The cries, "Hey, Poncho! Hey, Cisco" are something none of us who grew up with this TV western will ever get out of heads and why should we?
This western, I believe, is the second one I ever recall watching (after "The Range Rider") and the first recall with great fondness and a knowledge that a lot of people also liked this show. They had to, to have it run six years.
To be honest, I remember the Cisco Kid's partner, "Pancho" (Leo Carillo) more than I remember him, although Duncan Renaldo is not forgettable. He was a charismatic good guy, a real straight arrow and a great role model for small kids. I was the perfect age (6-12) to enjoy these episodes of a western that was made more for us in mind than adults.
Pancho, if I recall, mainly provided comedy relief...and that was fine with us kids. We loved him. You couldn't ask for a more loyal sidekick, even if he wasn't the most brilliant person.
I used to have a television that occasionally got a weak signal station from Fort Erie, Ontario over here in Buffalo. And I got to relive a little childhood seeing episodes of Cisco Kid and the Lone Ranger.
Unlike the Ranger all of Cisco's stuff was in color. Great foresight because a whole lot of westerns that were done in black and white can't be given away now.
Cisco was quite the guy. A gentleman always, a righter of wrongs, and an amazingly tolerant guy to keep Pancho around. Unlike Tonto who was really useful to the Lone Ranger, I think Cisco kept Pancho around for laughs. He was slow on the uptake, but devoted to Cisco, and someone you didn't have to worry about betraying you.
I thought and still Cisco was great. Many friends in my age group and slightly older who are of Latino background told me how much Cisco meant to them as a role model. He was such a good guy, I wonder what he did that made him an outlaw in the first place.
O Henry spent much time in border towns on the American side and in old Mexico himself. In writing The Caballero's Way and introducing us to Cisco, he gave us another universal hero. Cisco will be syndication 100 years from now.
Duncan Renaldo and Leo Carrillo were a couple of Hollywood veterans with substantial credits. But they will always be known as the Cisco Kid and Pancho.
Before the revolution brought about by the "adult" Westerns or 1955+ (Gunsmoke, Maverick, etc, the one's as a young boy I liked best) there were the kiddie Westerns: Wild Bill Hickock, The Range Rider, Buffalo Bill Jnr, The Lone Ranger and The Cisco Kid. Based (supposedly) on an O. Henry story, there was probably more kinship with Don Quixote and Sancho Panza - and formulaic B-Westerns of the '30s and '40s. One thing set this apart from others of their ilk: I met Duncan Reynaldo! I was a very young boy but I still treasure the memory of this friendly kind gentleman.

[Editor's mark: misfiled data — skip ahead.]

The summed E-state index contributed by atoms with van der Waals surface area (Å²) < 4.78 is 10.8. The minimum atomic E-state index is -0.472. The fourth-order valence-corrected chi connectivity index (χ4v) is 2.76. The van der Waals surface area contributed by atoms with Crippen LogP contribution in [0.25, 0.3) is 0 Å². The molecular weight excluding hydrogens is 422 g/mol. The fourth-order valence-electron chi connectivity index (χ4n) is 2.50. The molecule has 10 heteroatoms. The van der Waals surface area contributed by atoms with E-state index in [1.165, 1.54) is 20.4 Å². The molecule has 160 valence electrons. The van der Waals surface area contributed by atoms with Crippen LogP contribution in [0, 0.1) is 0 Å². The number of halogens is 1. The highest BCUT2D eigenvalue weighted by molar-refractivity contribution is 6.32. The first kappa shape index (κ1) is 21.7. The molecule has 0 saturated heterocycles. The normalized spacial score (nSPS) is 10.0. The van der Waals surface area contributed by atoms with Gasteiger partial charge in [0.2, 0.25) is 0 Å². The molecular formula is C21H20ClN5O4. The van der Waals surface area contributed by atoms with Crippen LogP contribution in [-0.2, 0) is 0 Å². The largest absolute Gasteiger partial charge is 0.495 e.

I enjoyed the Cisco Kid TV series very much when I was a kid.I frankly don't see why anyone could take offense at either of the leads. Unlike most comic reliefs,Pancho was very formidable when the chips were down. As far as O'Henry's original story,it is easily found.There was a set of books published between l900 and l9l0 with his collected stories which was printed in vast numbers which has everything he ever wrote;any large library should have it.However,the character in the story has absolutely nothing to do with the movie and TV character.He was an Anglo,not a Latino. Far more important, the character of the story was a depraved homicidal maniac,as well as an outlaw."It was the Kid's pastime to shoot Mexicans for the pleasure of watching them kick".That is as near as I can get from memory.I was pretty surprised when I first read this. As Kenneth MacGowan said in "Behind the Screen" about the movie character vs O'Henry's original creation "how this degenerate sadist" was turned into the familiar hero is anybody's guess.Some unknown scriptwriter apparently. The movie and TV figure is certainly a "Robin Hood of the Old West",but not O'Henry's. I believe that the story is to be found in the volume "The Heart of the West", but it might be in one of the others.